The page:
POLITICALLY SPEAKING: Politics mixing with sport causes controversy

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For many years now, there has been a rule, issued by FIFA, that politics should not in any instances be involved in sport, but on some occasions, this rule has been infringed. Recently, people have been using the arena as the ideal place to make a statement, and have been fined for their transgression. Some teams have even been excluded from the arena because one person has made a political statement. This could affect the team and its reputation, and may even lead to online bullying. “It is about playing the game in the spirit in which it is intended and about creating friendships and having fun” – Jan Paterson, the British Olympic Association.

This is another thing to think about; sometimes, people just want to have a good time when they are playing the match. They may not want to think about political issues that could be worrying or angering to them-this could distract them (and the opposing team) from the game so that they do not play as well as they could for their team and consequently be the reason that they lose the match.

On the other hand, some people believe that politics and sports are two things made for each other, and share all of their views in the public eye. For example, Pep Guardiola thinks that Catalonian should become its own independent country rather than sticking to Spain. So, he wore a badge stating his views and was fined a large amount. After being continuously fined, he said that he didn’t care how many times FIFA fined him, he would still wear his badge.

Similarly, England was fined £35,000 for wearing poppies in a match against Scotland. But this was evidently an act of respect for those who lost their lives in the world wars, and didn’t intend to be hurtful.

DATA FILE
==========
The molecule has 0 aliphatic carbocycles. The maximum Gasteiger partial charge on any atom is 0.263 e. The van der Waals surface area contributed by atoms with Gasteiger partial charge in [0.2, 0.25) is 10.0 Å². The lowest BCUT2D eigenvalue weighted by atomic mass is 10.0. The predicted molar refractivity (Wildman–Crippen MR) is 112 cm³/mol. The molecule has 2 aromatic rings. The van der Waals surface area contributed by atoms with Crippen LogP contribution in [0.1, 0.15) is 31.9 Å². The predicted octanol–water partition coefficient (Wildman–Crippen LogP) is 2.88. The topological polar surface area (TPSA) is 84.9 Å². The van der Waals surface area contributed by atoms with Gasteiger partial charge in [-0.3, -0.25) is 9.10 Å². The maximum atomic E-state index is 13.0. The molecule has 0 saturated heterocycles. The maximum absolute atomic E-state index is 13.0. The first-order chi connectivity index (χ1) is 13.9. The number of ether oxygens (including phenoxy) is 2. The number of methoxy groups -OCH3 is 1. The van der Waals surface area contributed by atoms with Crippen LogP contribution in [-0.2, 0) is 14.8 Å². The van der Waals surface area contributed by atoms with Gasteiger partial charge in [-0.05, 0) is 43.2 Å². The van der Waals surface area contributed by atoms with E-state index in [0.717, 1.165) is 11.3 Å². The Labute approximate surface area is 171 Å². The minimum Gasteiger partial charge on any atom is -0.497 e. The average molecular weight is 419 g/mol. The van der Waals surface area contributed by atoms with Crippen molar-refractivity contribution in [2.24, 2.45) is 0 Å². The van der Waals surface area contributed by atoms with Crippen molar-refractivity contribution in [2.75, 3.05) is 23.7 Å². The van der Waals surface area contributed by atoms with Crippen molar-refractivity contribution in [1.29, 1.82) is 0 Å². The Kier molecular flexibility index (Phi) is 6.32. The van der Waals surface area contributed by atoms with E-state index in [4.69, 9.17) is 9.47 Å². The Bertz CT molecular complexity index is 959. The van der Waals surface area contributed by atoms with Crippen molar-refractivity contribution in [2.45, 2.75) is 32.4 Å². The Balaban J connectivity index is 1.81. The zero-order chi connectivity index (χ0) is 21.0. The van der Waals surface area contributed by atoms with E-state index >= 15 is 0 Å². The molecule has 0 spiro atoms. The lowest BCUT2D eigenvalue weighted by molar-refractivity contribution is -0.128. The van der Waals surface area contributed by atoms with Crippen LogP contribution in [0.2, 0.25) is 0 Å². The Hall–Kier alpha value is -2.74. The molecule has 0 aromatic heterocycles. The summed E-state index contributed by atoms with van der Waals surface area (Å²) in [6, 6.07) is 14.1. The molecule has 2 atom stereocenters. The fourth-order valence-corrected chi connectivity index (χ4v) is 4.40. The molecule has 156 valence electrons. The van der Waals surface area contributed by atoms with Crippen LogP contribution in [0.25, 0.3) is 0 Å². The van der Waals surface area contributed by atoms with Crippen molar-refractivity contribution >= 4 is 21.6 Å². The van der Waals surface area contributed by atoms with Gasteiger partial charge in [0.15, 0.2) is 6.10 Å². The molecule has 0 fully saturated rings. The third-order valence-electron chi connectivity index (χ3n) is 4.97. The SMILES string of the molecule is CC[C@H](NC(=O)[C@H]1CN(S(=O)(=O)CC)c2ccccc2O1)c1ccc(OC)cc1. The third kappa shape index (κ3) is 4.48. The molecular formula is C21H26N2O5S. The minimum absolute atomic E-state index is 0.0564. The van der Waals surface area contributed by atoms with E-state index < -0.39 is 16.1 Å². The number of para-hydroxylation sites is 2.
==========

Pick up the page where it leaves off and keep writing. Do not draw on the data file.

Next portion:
Here at politically speaking, we believe that politics should not intersperse with sport – it is not necessary for the players to undergo extra pressure because of political issues that have wormed their way into the tournament. And though some statements may only be a sign of respect, there will always be other times for these. Nobody in the arena deserves to have worrying issues on their mind whilst they are meant to be having fun. We hope that through being fined and excluded from the games, people will realise how politics being involved in sport can put an end to their careers.

witch’scat17, Crampton Primary School


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Comments (6)

  • BNC-school-logo.jpg mindblowing_clam
    BNC Example Posts3 weeks, 6 days ago

    First, i know that people love to do sports for example football, rugby, basketball . I think the politicians should pay managers more to put more pressure on them for their team to play well. I think that other people should recap the past on recent players but the most important thing is for them to be connected with players, players from your country. For example, people from Italy could watch Buffon’s past history and matches on Youtube to learn more about him and what he is capable of.

    I agree with that people are more likely to listen about politics if their favourite player is talking about it. I would.

    Reply to this comment
  • BNC-school-logo.jpg confident_horse
    BNC Example Posts3 weeks, 6 days ago

    I agree that people would listen to footballers advice on politics because some people admire footballers so if a footballer shared their views on politics normal people could change their mind on who to vote for or what they believe is right or wrong. I think that they shouldn’t share their views because some people could get easily offended by that particular footballer’s views on things like politics.

    Reply to this comment
  • Rose @ the BNC
    3 weeks, 6 days ago in reply to mindblowing_clam's comment

    Great point! I think it would give politics a wider audience. But I'd like you to be a bit more open-minded. I'm sceptical about your suggestion. You say politicians should pay managers more, in the hope of improving performance. Why might someone disagree with you? What could go wrong here? And why might some people say it's a bad idea?

    Reply to this comment
  • BNC-school-logo.jpg strong_sheep
    BNC Example Posts3 weeks, 6 days ago

    I agree that people admire footballers so would listen to them. But who is to say that footballers' views are the right ones?

    Reply to this comment
  • Rose @ the BNC
    3 weeks, 6 days ago in reply to strong_sheep's comment

    That's a great point and it's important to be sceptical about what we hear and who the sources are. Who do you think would be a better source of information than a footballer?

    Reply to this comment
  • BNC-school-logo.jpg strong_sheep
    BNC Example Posts2 weeks ago

    I really like your post, thank you

    Reply to this comment

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